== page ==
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Code first - overriding DbContext.SaveChanges() RRS feed

  • Question

  • Hi all,

    We are looking ito entering EntityFramework with our app. The EF would provide read logic as is but we would have to completly replace save changes logic. Initially, we looked into overriding DataContext.SaveChanges() and found out we can get all the required change info via ObjectStateManager.

    Now, we are looking at code first and DbContext and we found out that we can override SaveChanges() but we have no access to the wrapped .InternalContext.ObjectContext. Is there a way around this? (would reflection be a reasonable option?)

    (I get the feeling MS provided override for SaveCahnges just for the sake of a better OnSaveChanges and not as a way for replacing the whole logic)

    Thanks,

    Asher

     

    Wednesday, March 16, 2011 11:43 AM

Answers

  • Good to see you again, Asher!

    I started to use EF 4.1 new features just recently, so I am not sure I can provide the best practice.  However, you can refer to this method by using DbContext.ChangeTracker.Entries() to retrieve the necessary information.

    ==============================================================================
        public class MyContext : DbContext
        {
            public DbSet<User> Users { get; set; }

            protected override void OnModelCreating(DbModelBuilder modelBuilder)
            {
                modelBuilder.Entity<User>()
                    .HasKey(u => u.UserID);
                modelBuilder.Entity<User>()
                    .Property(u => u.UserID).IsRequired();
            }

            public override int SaveChanges()
            {
                var modified = this.ChangeTracker.Entries().Where(e => e.State == System.Data.EntityState.Modified);
                return base.SaveChanges();
            }
        }

        public class User
        {
            public int UserID { get; set; }
            public string Name { get; set; }
        }
    ==============================================================================

    Test codes:
    ==============================================================================
                using (var db = new MyContext())
                {
                    var users = db.Users.ToList();
                    var user = users.First();
                    user.Name = "New Name";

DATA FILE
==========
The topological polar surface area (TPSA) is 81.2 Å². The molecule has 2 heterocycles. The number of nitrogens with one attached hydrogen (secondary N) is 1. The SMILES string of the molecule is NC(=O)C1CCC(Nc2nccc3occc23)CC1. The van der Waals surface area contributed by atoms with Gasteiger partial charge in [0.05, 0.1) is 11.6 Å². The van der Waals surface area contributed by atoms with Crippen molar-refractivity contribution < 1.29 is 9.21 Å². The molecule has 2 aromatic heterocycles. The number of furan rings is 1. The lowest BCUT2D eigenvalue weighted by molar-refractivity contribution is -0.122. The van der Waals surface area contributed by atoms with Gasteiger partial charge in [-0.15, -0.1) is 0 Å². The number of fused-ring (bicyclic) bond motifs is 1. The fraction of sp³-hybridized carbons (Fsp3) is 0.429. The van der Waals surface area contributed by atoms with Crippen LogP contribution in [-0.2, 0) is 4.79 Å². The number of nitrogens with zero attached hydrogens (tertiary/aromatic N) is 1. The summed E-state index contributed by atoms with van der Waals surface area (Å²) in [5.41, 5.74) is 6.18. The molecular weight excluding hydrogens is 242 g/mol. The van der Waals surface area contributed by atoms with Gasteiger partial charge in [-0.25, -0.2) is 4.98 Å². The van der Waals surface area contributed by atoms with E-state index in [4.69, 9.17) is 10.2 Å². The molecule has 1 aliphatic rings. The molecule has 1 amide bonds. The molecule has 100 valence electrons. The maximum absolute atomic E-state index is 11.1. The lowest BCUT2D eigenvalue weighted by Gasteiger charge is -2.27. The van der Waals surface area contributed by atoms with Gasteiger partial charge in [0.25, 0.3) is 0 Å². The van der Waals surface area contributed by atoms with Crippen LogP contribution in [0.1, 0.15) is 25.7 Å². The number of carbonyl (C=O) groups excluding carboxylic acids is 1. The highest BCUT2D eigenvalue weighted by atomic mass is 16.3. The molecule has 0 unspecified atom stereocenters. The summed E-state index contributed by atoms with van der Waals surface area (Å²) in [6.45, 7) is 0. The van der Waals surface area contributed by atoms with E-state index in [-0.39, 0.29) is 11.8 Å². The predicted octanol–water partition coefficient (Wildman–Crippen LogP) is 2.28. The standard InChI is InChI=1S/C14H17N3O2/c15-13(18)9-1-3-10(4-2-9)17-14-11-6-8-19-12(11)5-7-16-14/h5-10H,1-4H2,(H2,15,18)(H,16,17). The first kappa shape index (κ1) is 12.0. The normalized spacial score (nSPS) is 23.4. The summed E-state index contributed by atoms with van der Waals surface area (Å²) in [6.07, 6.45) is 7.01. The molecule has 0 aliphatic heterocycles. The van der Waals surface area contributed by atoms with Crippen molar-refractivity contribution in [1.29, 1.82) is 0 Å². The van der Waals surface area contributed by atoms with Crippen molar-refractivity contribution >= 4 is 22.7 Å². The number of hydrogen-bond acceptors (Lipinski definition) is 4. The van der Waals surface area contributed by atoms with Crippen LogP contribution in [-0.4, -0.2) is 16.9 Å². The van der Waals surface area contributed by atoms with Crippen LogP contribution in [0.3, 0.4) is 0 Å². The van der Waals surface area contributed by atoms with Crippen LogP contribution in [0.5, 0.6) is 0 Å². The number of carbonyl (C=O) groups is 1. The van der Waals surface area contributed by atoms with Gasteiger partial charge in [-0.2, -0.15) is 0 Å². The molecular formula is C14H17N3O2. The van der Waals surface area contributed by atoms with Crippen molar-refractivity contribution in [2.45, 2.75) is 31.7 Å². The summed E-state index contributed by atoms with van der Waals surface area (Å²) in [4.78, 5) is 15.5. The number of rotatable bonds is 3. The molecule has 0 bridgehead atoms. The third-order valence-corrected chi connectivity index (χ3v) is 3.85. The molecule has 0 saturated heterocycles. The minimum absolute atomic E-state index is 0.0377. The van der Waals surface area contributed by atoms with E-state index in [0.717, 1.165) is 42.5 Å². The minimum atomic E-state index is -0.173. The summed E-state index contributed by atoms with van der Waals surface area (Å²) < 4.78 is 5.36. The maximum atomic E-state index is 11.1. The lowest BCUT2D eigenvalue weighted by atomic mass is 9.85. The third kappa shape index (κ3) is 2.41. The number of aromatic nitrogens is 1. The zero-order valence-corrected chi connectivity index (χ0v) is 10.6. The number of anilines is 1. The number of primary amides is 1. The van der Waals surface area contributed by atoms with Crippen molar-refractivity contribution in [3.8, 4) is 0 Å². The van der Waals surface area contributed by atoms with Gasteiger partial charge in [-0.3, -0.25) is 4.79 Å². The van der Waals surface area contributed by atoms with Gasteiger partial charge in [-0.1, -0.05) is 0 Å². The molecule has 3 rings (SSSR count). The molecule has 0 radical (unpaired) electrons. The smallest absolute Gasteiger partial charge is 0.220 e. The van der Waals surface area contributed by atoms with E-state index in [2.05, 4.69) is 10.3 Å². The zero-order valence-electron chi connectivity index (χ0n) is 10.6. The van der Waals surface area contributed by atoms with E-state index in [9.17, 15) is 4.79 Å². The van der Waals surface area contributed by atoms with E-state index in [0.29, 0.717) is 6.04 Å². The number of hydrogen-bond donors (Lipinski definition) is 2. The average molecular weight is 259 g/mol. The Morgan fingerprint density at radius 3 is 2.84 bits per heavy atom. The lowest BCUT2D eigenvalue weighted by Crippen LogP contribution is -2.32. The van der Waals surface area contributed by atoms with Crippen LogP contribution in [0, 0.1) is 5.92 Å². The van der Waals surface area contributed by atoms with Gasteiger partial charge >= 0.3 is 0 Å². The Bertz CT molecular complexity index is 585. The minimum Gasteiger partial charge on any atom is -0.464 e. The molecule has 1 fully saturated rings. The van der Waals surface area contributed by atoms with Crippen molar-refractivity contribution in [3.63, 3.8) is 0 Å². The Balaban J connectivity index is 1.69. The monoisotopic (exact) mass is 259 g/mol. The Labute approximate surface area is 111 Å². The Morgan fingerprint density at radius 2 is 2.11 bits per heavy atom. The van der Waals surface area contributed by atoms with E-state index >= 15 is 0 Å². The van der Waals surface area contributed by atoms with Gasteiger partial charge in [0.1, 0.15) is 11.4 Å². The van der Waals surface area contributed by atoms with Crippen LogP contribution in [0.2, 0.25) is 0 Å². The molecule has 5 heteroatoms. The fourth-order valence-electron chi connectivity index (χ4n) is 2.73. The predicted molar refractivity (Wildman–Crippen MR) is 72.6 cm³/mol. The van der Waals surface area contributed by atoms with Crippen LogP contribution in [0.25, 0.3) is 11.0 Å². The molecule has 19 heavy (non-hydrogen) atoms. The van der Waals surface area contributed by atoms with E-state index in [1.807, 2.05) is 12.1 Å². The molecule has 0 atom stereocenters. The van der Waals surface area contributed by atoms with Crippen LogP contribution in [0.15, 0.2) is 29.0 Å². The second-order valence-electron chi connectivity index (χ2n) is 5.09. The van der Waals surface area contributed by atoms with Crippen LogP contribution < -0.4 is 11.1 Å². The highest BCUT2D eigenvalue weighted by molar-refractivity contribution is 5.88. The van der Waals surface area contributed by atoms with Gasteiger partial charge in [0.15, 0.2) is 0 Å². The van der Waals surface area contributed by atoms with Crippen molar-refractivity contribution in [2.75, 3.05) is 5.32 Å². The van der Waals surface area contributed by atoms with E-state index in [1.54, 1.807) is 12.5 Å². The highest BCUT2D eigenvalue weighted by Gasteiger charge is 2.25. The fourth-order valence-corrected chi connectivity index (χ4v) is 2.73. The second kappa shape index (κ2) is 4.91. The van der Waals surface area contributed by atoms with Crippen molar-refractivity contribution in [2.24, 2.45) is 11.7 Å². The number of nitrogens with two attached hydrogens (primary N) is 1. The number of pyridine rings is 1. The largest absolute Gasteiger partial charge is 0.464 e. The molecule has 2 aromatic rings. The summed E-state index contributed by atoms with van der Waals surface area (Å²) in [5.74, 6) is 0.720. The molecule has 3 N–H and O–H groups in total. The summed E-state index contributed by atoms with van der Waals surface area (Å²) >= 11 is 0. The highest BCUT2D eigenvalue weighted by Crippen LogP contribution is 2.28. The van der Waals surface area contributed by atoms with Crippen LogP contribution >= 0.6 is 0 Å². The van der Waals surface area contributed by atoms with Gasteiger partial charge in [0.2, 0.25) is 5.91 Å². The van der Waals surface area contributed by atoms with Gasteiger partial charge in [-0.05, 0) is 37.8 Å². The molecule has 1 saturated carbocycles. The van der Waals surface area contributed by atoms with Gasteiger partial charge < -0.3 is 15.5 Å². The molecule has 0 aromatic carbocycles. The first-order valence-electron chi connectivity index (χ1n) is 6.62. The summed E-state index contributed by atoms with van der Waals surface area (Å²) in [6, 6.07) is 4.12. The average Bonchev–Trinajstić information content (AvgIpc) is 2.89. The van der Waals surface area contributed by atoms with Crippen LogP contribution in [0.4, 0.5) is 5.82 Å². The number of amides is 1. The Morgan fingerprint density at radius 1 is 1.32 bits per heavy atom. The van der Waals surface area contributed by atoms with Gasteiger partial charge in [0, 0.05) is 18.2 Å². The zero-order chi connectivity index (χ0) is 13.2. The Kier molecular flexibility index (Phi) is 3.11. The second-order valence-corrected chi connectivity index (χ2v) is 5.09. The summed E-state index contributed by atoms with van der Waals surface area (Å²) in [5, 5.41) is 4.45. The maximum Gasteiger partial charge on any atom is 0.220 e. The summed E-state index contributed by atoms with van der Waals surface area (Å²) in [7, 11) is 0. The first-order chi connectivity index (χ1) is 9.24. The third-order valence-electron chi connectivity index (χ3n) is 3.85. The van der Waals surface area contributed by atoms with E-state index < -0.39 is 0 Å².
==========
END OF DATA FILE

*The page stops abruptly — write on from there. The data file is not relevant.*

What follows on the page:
db.SaveChanges();
                }
    ==============================================================================

    Good day!

    Thanks


    Michael Sun [MSFT]
    MSDN Community Support | Feedback to us
    Get or Request Code Sample from Microsoft
    • Marked as answer by Asher_barak Monday, March 21, 2011 7:46 PM
    Thursday, March 17, 2011 9:30 AM
    Moderator

All replies

  • Good to see you again, Asher!

    I started to use EF 4.1 new features just recently, so I am not sure I can provide the best practice.  However, you can refer to this method by using DbContext.ChangeTracker.Entries() to retrieve the necessary information.

    ==============================================================================
        public class MyContext : DbContext
        {
            public DbSet<User> Users { get; set; }

            protected override void OnModelCreating(DbModelBuilder modelBuilder)
            {
                modelBuilder.Entity<User>()
                    .HasKey(u => u.UserID);
                modelBuilder.Entity<User>()
                    .Property(u => u.UserID).IsRequired();
            }

            public override int SaveChanges()
            {
                var modified = this.ChangeTracker.Entries().Where(e => e.State == System.Data.EntityState.Modified);
                return base.SaveChanges();
            }
        }

        public class User
        {
            public int UserID { get; set; }
            public string Name { get; set; }
        }
    ==============================================================================

    Test codes:
    ==============================================================================
                using (var db = new MyContext())
                {
                    var users = db.Users.ToList();
                    var user = users.First();
                    user.Name = "New Name";
                    db.SaveChanges();
                }
    ==============================================================================

    Good day!

    Thanks


    Michael Sun [MSFT]
    MSDN Community Support | Feedback to us
    Get or Request Code Sample from Microsoft
    • Marked as answer by Asher_barak Monday, March 21, 2011 7:46 PM
    Thursday, March 17, 2011 9:30 AM
    Moderator
  • Hi Asher,

    Could you please let us know how's the problem now?  If you need any further assistance, please feel free to let us know.

    Good day!

    Thanks


    Michael Sun [MSFT]
    MSDN Community Support | Feedback to us
    Get or Request Code Sample from Microsoft
    Monday, March 21, 2011 1:14 AM
    Moderator
  • Hi Lingzhi,

    Good to hear you too.

    I got the ChangeTracker.Entries() and it does help. Thanks.

    Asher

    Monday, March 21, 2011 7:46 PM
  • It's my pleasure!  :)

    Good day!

    Thanks


    Michael Sun [MSFT]
    MSDN Community Support | Feedback to us
    Get or Request Code Sample from Microsoft
    Tuesday, March 22, 2011 1:23 AM
    Moderator